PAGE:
Using Transitive and Intransitive Verbs

by | Sep 14, 2021 | GrammarSpot | 0 comments

I love getting into the nitty-gritty grammar stuff. The picky stuff. The we-seriously-have-rules-for-that? stuff. Transitive and intransitive verbs are just that. We actually took verbs, cut them down the middle and gave them names. Why? To give eighth-grade teachers something for their pop quizzes.

OK, that and the fact that it really does matter for your writing to know the difference between transitive and intransitive verbs.


What are Transitive Verbs?

what does transitive mean

Here’s a good trick I learned when trying to identify transitive verbs: TRANSitive verbs have to TRANSfer their actions to something. They can’t just stand alone. They get lonely. They are the needy, clingy teenager of verbs. If they don’t have an object after them, they simply don’t make sense. In teenager terms, transitive verbs literally can’t even.

Time to show you what I mean.


Transitive Verb Examples

No: He filled.

No: She carried.

No: They thanked.

Yes: He filled the car with gas.

Yes: She carried the dumbbells across the room.

Yes: They thanked each other for the gifts.

See? Transitive verbs need their objects. They love them.


Intransitive Verbs

difference between transitive and intransitive verbs

I bet you can guess where this is going, right? Intransitive verbs are like, “Pssshh, I don’t need an object.” Intransitive verbs are like Danny Zuko when he sees Sandy at school for the first time after summer. (Man, he was COLD.) If you aren’t a fan of “Grease,” I first suggest you change your mind on that, and secondly, here are some non-musical examples to show you what I mean:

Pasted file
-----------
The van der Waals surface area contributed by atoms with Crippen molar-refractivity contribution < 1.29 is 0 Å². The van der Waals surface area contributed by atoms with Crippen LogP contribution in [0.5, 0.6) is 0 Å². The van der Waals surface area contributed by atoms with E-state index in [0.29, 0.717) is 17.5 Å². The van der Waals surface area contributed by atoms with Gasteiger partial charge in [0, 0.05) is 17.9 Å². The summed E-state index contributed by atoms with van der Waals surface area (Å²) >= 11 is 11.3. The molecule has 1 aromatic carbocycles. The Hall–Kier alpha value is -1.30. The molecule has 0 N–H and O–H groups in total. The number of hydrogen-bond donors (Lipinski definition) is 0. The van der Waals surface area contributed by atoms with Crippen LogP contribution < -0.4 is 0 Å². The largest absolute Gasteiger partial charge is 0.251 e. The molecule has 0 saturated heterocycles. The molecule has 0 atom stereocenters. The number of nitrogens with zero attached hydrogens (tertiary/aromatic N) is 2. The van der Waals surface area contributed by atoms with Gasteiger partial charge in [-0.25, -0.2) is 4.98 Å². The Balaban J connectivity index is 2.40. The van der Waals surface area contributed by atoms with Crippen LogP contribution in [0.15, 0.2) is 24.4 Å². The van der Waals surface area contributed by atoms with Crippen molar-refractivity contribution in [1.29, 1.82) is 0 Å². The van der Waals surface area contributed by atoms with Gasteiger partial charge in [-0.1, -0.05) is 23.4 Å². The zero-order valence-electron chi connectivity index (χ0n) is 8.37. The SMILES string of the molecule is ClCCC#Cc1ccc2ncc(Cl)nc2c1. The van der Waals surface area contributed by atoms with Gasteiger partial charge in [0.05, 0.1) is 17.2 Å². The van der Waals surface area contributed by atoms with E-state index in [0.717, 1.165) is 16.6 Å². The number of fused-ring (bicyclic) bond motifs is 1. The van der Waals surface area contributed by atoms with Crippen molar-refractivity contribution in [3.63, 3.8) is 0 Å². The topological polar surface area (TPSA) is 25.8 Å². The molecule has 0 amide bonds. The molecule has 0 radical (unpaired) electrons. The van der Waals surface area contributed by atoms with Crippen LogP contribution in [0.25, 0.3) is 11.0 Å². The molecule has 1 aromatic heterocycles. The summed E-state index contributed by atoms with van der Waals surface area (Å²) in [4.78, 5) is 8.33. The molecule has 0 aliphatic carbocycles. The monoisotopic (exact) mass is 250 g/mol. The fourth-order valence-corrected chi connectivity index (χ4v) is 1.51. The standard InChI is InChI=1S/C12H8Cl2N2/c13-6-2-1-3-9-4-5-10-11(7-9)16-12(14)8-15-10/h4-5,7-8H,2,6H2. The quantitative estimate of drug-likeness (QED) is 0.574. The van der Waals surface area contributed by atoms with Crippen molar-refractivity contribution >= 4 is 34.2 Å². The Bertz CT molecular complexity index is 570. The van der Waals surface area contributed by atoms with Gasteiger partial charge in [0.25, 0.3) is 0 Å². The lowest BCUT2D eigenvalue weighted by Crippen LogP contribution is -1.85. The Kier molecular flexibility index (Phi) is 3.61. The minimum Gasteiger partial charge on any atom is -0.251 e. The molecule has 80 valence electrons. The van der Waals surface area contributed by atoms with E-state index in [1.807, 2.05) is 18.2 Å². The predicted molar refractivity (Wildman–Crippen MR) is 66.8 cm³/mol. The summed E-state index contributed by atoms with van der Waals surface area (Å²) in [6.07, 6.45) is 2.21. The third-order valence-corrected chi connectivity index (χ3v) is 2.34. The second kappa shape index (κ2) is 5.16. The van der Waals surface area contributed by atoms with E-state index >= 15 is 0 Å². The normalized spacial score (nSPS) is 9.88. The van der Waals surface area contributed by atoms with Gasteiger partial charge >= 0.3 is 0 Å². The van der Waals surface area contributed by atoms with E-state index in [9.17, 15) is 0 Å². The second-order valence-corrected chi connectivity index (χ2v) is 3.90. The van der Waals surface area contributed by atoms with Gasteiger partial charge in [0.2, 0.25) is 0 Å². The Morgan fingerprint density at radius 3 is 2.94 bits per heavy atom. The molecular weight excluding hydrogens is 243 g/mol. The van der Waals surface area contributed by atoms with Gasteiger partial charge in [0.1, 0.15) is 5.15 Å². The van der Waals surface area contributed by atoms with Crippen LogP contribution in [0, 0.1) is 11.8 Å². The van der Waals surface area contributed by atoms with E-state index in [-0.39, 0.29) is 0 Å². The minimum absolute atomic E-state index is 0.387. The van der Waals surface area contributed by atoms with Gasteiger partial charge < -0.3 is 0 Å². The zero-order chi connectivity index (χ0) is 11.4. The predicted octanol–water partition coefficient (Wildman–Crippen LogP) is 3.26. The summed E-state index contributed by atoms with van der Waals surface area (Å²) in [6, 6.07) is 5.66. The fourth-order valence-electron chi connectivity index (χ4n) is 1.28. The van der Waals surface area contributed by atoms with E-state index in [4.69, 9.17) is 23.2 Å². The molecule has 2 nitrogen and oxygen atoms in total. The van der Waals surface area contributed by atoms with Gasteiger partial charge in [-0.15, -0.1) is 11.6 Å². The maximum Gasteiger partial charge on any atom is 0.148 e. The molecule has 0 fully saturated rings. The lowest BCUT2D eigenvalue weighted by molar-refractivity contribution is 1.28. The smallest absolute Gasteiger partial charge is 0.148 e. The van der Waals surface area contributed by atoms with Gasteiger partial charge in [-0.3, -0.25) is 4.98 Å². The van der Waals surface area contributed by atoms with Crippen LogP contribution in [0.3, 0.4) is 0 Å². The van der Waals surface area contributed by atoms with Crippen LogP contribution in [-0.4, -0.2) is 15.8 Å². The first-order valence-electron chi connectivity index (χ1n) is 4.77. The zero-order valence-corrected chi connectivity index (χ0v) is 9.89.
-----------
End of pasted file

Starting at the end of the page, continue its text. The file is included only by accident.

Intransitive Verb Examples

Yes: He laughed.

Yes: She cried.

You can add phrases on to these intransitive verbs in your content writing, but you wouldn’t simply add an object:

No: She cried the pillow.

Yes: She cried into the pillow.


Pulling Double Duty

how to identify transitive and intransitive verbs

To top it all off, there are verbs that can be transitive and intransitive:

Yes: She sang.

Yes: She sang, “Hopelessly Devoted to You.”

Yes: They cheered.

Yes: They cheered the romance.


Transitive and Intransitive Verbs: What Does It All Mean?

How do you apply this knowledge of transitive and intransitive verbs to your content writing? Generally, you just want to make sure your writing makes sense. If you use a transitive verb, don’t leave it hanging. Do you have any tips for how to identify transitive and intransitive verbs? Let us know in the comments section below.


We Have The Experience You're Looking For

We Have The Experience You're Looking For

With a 99% content approval rating, we are the best content creation service in the business. Give us your email address to learn more about how we can create high-quality content for you.

Thanks! We'll send you information shortly.